Optimal Levels of Well-Being: Laughter, Happiness, and Good Relationships
It’s almost Valentine’s Day! Keep in mind this February 14th
that optimal human health lies beyond the mere absence of illness. Part of optimizing health is maintaining the HAPY phenotype, which includes having a
sense of purpose and direction in life, having good quality relationships with others and opportunities to realize one’s potential.
* This in turn contributes to a physiological homeostasis of the body (Franco,
Karnik 2009, Salovey et al 2000). The heavenly seven are not mutually exclusive or compartmentalized, and improvements you make to your lifestyle in one area
can result is positive outcomes in others. For example, physical activity has benefits for your mental well-being in addition to benefits in physical health
- a 2005 review found that regular physical activity improved general as well as health related quality of life, improvements in functional capacity and
better mood states (Penedo et al 2005).
* Happiness predicts longevity among healthy populations, showing strong evidence
of protection against becoming ill (Ryff et al 2006, Ryff et al 2004).
* Well-being is a complex multi-dimensional concept and there are two main
approaches to its study: (Ryan et al 2001):
(i) The eudemonic approach: centers on the fulfillment of personal potential and living a meaningful life
and is concerned with having purpose in life, self-acceptance, personal growth and positive inter-personal relationships. Eudemonia is a classical Greek word
commonly translated as ‘fulfillment of potential’.
(ii) The hedonic approach (also known as subjective well-being or happiness) refers to personal satisfaction,
happiness and contentment. Hedonic derives from the Greek word hedonismos meaning delight.
* Well-being contributes to the effective functioning of all human biological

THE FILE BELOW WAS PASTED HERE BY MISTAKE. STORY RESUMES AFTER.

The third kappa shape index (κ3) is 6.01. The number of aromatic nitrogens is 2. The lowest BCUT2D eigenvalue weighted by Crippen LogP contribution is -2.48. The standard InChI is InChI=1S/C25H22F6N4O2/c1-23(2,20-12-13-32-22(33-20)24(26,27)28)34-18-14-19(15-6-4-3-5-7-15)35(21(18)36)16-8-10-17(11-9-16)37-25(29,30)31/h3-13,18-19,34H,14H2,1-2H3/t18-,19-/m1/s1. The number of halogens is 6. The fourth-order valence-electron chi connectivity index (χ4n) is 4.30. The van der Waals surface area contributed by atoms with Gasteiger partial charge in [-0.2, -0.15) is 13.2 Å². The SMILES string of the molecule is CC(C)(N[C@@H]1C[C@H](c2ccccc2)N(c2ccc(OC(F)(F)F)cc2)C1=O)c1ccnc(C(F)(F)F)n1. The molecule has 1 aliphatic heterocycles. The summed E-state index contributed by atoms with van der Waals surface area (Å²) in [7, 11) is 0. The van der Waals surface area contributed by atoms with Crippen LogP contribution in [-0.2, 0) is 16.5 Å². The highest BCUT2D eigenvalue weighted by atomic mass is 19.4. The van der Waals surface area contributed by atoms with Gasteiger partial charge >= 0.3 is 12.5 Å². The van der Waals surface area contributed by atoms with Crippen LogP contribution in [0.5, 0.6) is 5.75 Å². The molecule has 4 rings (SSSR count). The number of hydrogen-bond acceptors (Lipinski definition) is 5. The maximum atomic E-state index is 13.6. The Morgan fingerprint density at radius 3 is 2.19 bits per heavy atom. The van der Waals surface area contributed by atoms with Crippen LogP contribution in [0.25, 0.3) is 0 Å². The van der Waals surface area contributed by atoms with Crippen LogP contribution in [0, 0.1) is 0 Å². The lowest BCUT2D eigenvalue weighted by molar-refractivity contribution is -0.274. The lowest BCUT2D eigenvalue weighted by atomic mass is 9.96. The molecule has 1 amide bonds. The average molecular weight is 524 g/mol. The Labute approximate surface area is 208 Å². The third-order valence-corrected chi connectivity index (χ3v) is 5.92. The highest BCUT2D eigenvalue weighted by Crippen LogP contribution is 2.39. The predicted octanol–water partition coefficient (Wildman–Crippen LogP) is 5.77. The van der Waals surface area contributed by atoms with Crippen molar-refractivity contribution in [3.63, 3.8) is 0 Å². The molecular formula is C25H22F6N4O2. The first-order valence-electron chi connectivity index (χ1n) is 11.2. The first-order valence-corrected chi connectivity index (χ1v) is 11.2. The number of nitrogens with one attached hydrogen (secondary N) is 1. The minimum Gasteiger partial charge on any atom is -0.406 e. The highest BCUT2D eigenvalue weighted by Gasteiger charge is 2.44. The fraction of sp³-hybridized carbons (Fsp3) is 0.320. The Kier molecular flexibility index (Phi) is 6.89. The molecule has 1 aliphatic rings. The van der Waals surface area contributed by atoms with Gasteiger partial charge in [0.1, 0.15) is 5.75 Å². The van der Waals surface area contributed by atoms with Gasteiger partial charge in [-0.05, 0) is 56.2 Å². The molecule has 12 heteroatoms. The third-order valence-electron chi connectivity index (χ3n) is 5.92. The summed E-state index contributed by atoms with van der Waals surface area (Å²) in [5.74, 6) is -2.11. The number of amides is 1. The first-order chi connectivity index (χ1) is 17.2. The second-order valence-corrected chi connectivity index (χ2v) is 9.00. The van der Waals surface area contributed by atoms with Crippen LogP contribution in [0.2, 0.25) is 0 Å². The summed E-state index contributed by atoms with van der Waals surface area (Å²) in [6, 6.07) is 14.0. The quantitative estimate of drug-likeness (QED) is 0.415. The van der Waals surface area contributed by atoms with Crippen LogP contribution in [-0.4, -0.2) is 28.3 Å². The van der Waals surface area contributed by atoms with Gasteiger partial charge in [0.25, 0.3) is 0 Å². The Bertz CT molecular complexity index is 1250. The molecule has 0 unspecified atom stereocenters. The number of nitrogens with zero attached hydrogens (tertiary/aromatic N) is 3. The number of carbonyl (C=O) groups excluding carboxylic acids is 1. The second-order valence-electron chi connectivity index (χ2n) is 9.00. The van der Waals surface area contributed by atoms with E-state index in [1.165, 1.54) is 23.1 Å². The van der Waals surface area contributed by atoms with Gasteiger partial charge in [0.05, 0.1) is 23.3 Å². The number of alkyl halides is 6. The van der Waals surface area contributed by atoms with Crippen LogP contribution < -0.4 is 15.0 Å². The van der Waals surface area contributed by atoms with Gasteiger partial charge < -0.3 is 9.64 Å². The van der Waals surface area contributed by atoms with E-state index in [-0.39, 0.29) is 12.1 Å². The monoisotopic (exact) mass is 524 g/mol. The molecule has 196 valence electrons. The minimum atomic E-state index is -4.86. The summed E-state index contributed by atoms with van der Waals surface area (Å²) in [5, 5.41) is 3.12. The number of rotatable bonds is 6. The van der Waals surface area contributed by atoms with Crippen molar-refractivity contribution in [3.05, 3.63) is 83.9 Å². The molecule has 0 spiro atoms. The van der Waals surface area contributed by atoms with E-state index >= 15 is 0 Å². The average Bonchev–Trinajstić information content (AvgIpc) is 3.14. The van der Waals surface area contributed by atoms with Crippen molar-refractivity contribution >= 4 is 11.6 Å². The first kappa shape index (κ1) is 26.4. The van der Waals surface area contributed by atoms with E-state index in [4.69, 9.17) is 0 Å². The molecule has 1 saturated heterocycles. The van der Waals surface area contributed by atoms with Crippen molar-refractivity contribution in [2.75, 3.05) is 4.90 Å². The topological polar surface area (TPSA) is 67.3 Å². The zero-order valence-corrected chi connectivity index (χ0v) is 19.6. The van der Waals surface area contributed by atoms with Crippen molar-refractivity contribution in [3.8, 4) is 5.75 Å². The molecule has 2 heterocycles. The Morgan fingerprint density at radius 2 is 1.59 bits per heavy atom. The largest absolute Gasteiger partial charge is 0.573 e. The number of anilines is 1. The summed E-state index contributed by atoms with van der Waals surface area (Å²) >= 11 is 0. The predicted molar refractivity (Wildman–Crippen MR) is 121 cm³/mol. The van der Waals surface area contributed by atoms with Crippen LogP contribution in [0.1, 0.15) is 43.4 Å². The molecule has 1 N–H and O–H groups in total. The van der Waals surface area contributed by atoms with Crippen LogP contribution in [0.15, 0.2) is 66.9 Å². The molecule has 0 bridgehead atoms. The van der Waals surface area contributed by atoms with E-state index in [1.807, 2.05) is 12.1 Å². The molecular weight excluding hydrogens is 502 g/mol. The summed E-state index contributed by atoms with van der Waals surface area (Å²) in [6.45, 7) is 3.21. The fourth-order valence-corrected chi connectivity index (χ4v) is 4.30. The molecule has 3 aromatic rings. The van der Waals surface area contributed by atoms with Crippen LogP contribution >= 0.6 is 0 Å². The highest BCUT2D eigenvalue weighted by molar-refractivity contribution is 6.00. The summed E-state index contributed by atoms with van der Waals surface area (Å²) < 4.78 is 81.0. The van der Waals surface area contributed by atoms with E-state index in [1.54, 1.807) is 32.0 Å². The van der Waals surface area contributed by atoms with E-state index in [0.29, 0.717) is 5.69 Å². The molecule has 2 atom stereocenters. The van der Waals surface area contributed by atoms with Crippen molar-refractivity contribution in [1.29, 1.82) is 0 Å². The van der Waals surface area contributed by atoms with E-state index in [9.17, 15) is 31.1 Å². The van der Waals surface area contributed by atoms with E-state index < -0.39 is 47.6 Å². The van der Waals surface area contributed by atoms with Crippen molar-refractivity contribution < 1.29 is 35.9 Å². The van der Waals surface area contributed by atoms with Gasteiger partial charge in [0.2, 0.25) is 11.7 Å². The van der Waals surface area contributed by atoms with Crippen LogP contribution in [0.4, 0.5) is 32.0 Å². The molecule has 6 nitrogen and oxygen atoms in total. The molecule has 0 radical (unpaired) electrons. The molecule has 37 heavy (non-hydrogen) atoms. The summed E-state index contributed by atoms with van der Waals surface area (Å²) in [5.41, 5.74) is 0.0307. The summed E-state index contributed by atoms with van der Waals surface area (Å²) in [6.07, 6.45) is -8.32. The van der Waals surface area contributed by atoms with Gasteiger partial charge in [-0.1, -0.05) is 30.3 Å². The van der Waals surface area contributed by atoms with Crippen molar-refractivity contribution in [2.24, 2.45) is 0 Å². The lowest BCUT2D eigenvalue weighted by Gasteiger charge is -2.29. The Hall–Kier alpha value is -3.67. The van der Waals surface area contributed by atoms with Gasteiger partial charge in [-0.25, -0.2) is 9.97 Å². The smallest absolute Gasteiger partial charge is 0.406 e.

systems aiding to maintain resilience, to avoid vulnerability and the occurrence of disease, and to accelerate rapid and satisfactory recovery.
* Ryff, Singer and Love provided preliminary evidence from a sample of older
women (over 65) that individuals with higher levels of eudemonic well-being had lower levels of daily salivary cortisol, pro inflammatory cytokines,
cardiovascular risk, and longer duration of REM sleep than those with lower levels of eudemonic well-being (Ryff, Singer 2004).
* Further, the relationship between work and well-being points out that lack of
paid employment was more strongly associated with a reduction in positive feelings than with an increase in psychological symptoms. Women over 65 in paid
employment were found to have a very high level of positive well-being.
* Stay social and engaged: volunteering, writing, painting, traveling, generally
doing activities that keep your body and mind working and thinking, respectively.
* Cognitive functioning:
Myth: aging is a time of irreversible mental decline and that dementia is universal and inevitable.
* Mental functioning: Having a clear and active mind is important because it can
mean the difference between dependence and independent living.
* Purpose in life: researchers at Rush Medical Center in Chicago recently found
that having a higher level of ‘purpose in life’ was associated with longer life in community dwelling older persons. Those who had greater purpose in life had
57% lower mortality risk.
* The spread of happiness in a large social network – happiness of others can
spread over time.
* Cohen and Pressman, 2006 positive affect and health, suggest there is an
association between positive emotions from people typical emotional experience ‘trait affective style’ and positive health, less sickness, lower morbidity and
decreased symptoms of pain (Cohen et al 2006).
* Also, findings from the Whitehall II study, for example, have shown that high
levels of well-being are associated with reduced neuroendocrine, inflammatory, and cardiovascular activity (Steptoe et al 2008, 2008).
* Adequate management of stress has been associated with a 24% decrease risk of
stroke (Surtees et al 2007). This suggests that interventions should aim to impact positive well-being in order to sustain both physiological and
psychological homeostasis, therein maintaining resilience and the absence of frailty and disease.